When George Bernard Shaw's play "Mrs. Warren's Profession" opened in the Garrick Theatre in New York City on Oct. 30, 1905, it nearly caused a riot.
Like his colleagues in England, where the play had been banned since its publication in 1894, McAdoo took issue with the Shaw's sympathetic portrayal of prostitution and judged the play "revolting, indecent and nauseating where it was not boring."
You can't buy that kind of publicity -- imagine Buffalo Police Commissioner Daniel Derenda arresting the entire cast of "Avenue Q." So it was hardly surprising that "Mrs. Warren's Profession" almost instantly became one of the most popular and sought-after plays of the early 20th century.
When the Shaw Festival's production of that infamous play opens Nov. 3 in Shea's 710 Theatre as the first in a five-year series of Shaw plays traveling to Buffalo, a riot is unlikely.
But audiences will get a clear sense of what all the hubbub was about, thanks to a spirited approach devised by director Eda Holmes that sets out to make Shaw's commentary on the world's oldest profession seem as fresh as an episode of "Girls."
Holmes inserted a new preface into the play, setting it in the private British men's club where the play had its first production. In a graceful way, this choice emphasizes the atmosphere of male privilege in which the piece debuted and reduces the distance between today's theatergoers and the play's turn-of-the-century subject matter.
"Private clubs at that time were bastions of male privilege. I was looking into clubs in London and I discovered that they’re still bastions of male privilege," Holmes said by phone last week. "What I hope it does is it actually removes any layers of distancing and brings you closer to the argument that Shaw has set out. And my experience with the audience at the Shaw has been exactly that."
Holmes' production, which stars Shaw Festival veteran Nicole Underhay as the title character and Jennifer Dzialoszynski as her daughter, Vivie, is notable for eschewing the grandiosity and period trappings that have sometimes obscured the message of this great Shaw play.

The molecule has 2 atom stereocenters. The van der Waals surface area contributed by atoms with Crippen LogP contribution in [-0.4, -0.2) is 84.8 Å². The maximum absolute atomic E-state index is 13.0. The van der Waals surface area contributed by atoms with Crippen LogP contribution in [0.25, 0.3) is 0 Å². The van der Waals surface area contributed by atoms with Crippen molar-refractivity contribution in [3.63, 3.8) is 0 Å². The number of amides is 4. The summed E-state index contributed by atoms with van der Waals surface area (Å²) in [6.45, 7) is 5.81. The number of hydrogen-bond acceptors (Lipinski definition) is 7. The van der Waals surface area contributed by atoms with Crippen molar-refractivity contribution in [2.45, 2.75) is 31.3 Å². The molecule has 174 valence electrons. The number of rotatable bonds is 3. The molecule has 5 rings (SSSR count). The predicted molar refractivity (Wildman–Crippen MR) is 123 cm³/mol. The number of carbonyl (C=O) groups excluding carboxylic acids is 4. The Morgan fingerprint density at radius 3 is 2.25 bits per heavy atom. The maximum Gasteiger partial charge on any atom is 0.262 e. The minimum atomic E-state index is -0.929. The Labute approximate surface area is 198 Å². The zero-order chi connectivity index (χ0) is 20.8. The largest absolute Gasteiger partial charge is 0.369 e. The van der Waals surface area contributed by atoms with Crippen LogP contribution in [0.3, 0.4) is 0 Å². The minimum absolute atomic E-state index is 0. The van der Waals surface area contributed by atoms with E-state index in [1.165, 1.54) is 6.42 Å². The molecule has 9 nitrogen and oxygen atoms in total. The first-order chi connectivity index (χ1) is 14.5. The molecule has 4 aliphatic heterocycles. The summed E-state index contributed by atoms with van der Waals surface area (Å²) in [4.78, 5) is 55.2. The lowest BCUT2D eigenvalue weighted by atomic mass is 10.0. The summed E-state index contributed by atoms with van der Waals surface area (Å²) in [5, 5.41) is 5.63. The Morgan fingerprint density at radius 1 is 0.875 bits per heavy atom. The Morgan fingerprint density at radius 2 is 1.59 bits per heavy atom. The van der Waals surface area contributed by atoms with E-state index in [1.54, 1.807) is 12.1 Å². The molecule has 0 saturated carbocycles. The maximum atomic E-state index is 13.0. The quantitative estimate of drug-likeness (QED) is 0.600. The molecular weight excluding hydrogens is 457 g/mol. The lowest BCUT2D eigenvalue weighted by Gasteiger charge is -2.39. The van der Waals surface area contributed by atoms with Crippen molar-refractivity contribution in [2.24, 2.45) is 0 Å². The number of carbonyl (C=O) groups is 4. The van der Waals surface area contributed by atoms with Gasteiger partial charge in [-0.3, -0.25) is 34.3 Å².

"Many people have come up and said they had never heard the play as clearly before. Because when you sort of trap it in amber of the Victorian era, sometimes we get swept away by fun costumes and strange behavior and we don’t really look," she said. "Very little has changed in this particular conversation. So that was my goal: to give the audience access to it as an ongoing argument that we’re still engaged in in society."
It's become a wearying observation that Shaw's plays often have a searing modern relevance -- if they didn't, there would be no point in producing them -- but few ring as true to contemporary audiences as "Mrs. Warren's Profession." This owes as much to the power and compassion of Shaw's words as to the stubborn inequality between men and women and the ongoing debate over sex work in America and around the world.
Many of Shaw's characters -- the wise Mrs. Warren, the defiant Vivie, the bro-ish Frank Gardner (Wade Bogert-O'Brien) -- seem like prototypes for familiar modern characters like Patsy and Edina on "Absolutely Fabulous" or Lenah Dunham's character on the HBO series "Girls."
In fact, Holmes said, Dunham was a template for the Vivie, the classic Shavian proto-feminist.
"We did think of her quite a bit, as the sort of voice of the new woman," she said.
As for the play's trip to Buffalo, Holmes said she and the cast are relishing the opportunity to take a fresh look at the play and incorporate some of the audience feedback from its original run in the Royal George Theatre in Niagara-on-the-Lake, Ont. That production closed on Oct. 23.
The cast for the Buffalo production remains the same, with the exception of Shawn Wright, who will be replaced by Jeff Meadows in the role of Reverend Samuel Gardner.
The cast will arrive in Buffalo on Nov. 1, rehearse on Nov. 2 and open the following night. Holmes, the company and its American and Canadian producers expect the transfer to be smooth.
"It’s always a great opportunity to have a play have a second life, because for all of us it gives us another chance to go back to the studio and look at it again," Holmes said. "It gives us a chance to go back into the [rehearsal] room, which is a great opportunity. You learn so much from the audience when you do a play."
The Shaw Festival's production of "Mrs. Warren's Profession" opens Nov. 3 in Shea's 710 Theatre and runs through Nov. 13. Tickets are $30 to $66.50, with more information at 829-1153 or sheas.org.